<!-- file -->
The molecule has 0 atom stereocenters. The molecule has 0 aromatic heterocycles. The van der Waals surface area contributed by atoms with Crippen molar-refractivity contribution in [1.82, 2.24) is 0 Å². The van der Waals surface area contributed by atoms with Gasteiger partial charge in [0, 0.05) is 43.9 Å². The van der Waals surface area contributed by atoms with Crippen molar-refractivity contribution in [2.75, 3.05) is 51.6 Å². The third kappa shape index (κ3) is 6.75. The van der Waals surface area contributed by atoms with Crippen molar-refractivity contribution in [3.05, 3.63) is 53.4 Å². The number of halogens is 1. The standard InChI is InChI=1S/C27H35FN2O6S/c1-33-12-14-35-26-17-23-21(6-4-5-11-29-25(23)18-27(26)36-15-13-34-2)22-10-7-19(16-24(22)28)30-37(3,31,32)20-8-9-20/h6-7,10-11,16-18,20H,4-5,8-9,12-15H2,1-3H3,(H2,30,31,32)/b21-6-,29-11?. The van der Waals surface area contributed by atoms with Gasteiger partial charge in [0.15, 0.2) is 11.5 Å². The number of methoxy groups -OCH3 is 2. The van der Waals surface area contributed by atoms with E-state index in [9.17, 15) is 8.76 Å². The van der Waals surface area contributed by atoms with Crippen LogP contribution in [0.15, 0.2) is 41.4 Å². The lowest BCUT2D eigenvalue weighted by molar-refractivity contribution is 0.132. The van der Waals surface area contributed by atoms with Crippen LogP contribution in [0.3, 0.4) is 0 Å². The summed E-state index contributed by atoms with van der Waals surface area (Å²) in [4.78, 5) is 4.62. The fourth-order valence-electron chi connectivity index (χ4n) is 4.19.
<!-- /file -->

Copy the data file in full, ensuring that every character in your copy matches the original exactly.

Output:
The molecule has 0 atom stereocenters. The molecule has 0 aromatic heterocycles. The van der Waals surface area contributed by atoms with Crippen molar-refractivity contribution in [1.82, 2.24) is 0 Å². The van der Waals surface area contributed by atoms with Gasteiger partial charge in [0, 0.05) is 43.9 Å². The van der Waals surface area contributed by atoms with Crippen molar-refractivity contribution in [2.75, 3.05) is 51.6 Å². The third kappa shape index (κ3) is 6.75. The van der Waals surface area contributed by atoms with Crippen molar-refractivity contribution in [3.05, 3.63) is 53.4 Å². The number of halogens is 1. The standard InChI is InChI=1S/C27H35FN2O6S/c1-33-12-14-35-26-17-23-21(6-4-5-11-29-25(23)18-27(26)36-15-13-34-2)22-10-7-19(16-24(22)28)30-37(3,31,32)20-8-9-20/h6-7,10-11,16-18,20H,4-5,8-9,12-15H2,1-3H3,(H2,30,31,32)/b21-6-,29-11?. The van der Waals surface area contributed by atoms with Gasteiger partial charge in [0.15, 0.2) is 11.5 Å². The number of methoxy groups -OCH3 is 2. The van der Waals surface area contributed by atoms with E-state index in [9.17, 15) is 8.76 Å². The van der Waals surface area contributed by atoms with Crippen LogP contribution in [0.15, 0.2) is 41.4 Å². The lowest BCUT2D eigenvalue weighted by molar-refractivity contribution is 0.132. The van der Waals surface area contributed by atoms with Crippen LogP contribution in [0.3, 0.4) is 0 Å². The summed E-state index contributed by atoms with van der Waals surface area (Å²) in [4.78, 5) is 4.62. The fourth-order valence-electron chi connectivity index (χ4n) is 4.19.